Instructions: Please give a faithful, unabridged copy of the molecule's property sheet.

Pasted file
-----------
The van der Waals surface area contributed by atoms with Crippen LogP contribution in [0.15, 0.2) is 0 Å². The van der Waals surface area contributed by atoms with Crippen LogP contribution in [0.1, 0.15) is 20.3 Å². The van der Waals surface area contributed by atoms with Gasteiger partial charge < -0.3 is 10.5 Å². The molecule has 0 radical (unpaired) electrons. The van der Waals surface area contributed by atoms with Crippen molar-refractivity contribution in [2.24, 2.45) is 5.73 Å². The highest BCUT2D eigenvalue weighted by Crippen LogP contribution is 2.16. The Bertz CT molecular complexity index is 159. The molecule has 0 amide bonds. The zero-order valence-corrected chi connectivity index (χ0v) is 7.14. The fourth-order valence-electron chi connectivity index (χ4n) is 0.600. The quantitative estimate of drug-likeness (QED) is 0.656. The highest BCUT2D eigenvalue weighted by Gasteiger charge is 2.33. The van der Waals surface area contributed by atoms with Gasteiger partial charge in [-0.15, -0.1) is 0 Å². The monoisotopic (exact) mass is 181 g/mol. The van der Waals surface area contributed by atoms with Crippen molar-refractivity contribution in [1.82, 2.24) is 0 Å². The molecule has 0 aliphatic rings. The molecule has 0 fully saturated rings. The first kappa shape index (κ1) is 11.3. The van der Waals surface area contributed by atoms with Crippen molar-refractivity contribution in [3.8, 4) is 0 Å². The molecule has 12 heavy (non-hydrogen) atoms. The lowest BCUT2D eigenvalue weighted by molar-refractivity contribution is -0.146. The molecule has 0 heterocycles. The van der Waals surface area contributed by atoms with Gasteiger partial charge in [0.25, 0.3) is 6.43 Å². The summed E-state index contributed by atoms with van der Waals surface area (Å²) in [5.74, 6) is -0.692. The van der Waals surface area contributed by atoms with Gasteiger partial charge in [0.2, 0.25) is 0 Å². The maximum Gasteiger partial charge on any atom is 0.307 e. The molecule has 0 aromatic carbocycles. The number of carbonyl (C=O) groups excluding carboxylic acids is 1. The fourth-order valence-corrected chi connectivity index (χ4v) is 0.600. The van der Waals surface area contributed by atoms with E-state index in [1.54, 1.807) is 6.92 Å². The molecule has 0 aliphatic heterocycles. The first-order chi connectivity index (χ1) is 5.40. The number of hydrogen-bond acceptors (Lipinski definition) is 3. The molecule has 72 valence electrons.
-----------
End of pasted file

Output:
The van der Waals surface area contributed by atoms with Crippen LogP contribution in [0.15, 0.2) is 0 Å². The van der Waals surface area contributed by atoms with Crippen LogP contribution in [0.1, 0.15) is 20.3 Å². The van der Waals surface area contributed by atoms with Gasteiger partial charge < -0.3 is 10.5 Å². The molecule has 0 radical (unpaired) electrons. The van der Waals surface area contributed by atoms with Crippen molar-refractivity contribution in [2.24, 2.45) is 5.73 Å². The highest BCUT2D eigenvalue weighted by Crippen LogP contribution is 2.16. The Bertz CT molecular complexity index is 159. The molecule has 0 amide bonds. The zero-order valence-corrected chi connectivity index (χ0v) is 7.14. The fourth-order valence-electron chi connectivity index (χ4n) is 0.600. The quantitative estimate of drug-likeness (QED) is 0.656. The highest BCUT2D eigenvalue weighted by Gasteiger charge is 2.33. The van der Waals surface area contributed by atoms with Gasteiger partial charge in [-0.15, -0.1) is 0 Å². The monoisotopic (exact) mass is 181 g/mol. The van der Waals surface area contributed by atoms with Crippen molar-refractivity contribution in [1.82, 2.24) is 0 Å². The molecule has 0 aliphatic rings. The molecule has 0 fully saturated rings. The first kappa shape index (κ1) is 11.3. The van der Waals surface area contributed by atoms with Crippen molar-refractivity contribution in [3.8, 4) is 0 Å². The molecule has 12 heavy (non-hydrogen) atoms. The lowest BCUT2D eigenvalue weighted by molar-refractivity contribution is -0.146. The molecule has 0 heterocycles. The van der Waals surface area contributed by atoms with Gasteiger partial charge in [0.25, 0.3) is 6.43 Å². The summed E-state index contributed by atoms with van der Waals surface area (Å²) in [5.74, 6) is -0.692. The van der Waals surface area contributed by atoms with Gasteiger partial charge in [0.2, 0.25) is 0 Å². The maximum Gasteiger partial charge on any atom is 0.307 e. The molecule has 0 aromatic carbocycles. The number of carbonyl (C=O) groups excluding carboxylic acids is 1. The fourth-order valence-corrected chi connectivity index (χ4v) is 0.600. The van der Waals surface area contributed by atoms with E-state index in [1.54, 1.807) is 6.92 Å². The molecule has 0 aliphatic heterocycles. The first-order chi connectivity index (χ1) is 5.40. The number of hydrogen-bond acceptors (Lipinski definition) is 3. The molecule has 72 valence electrons.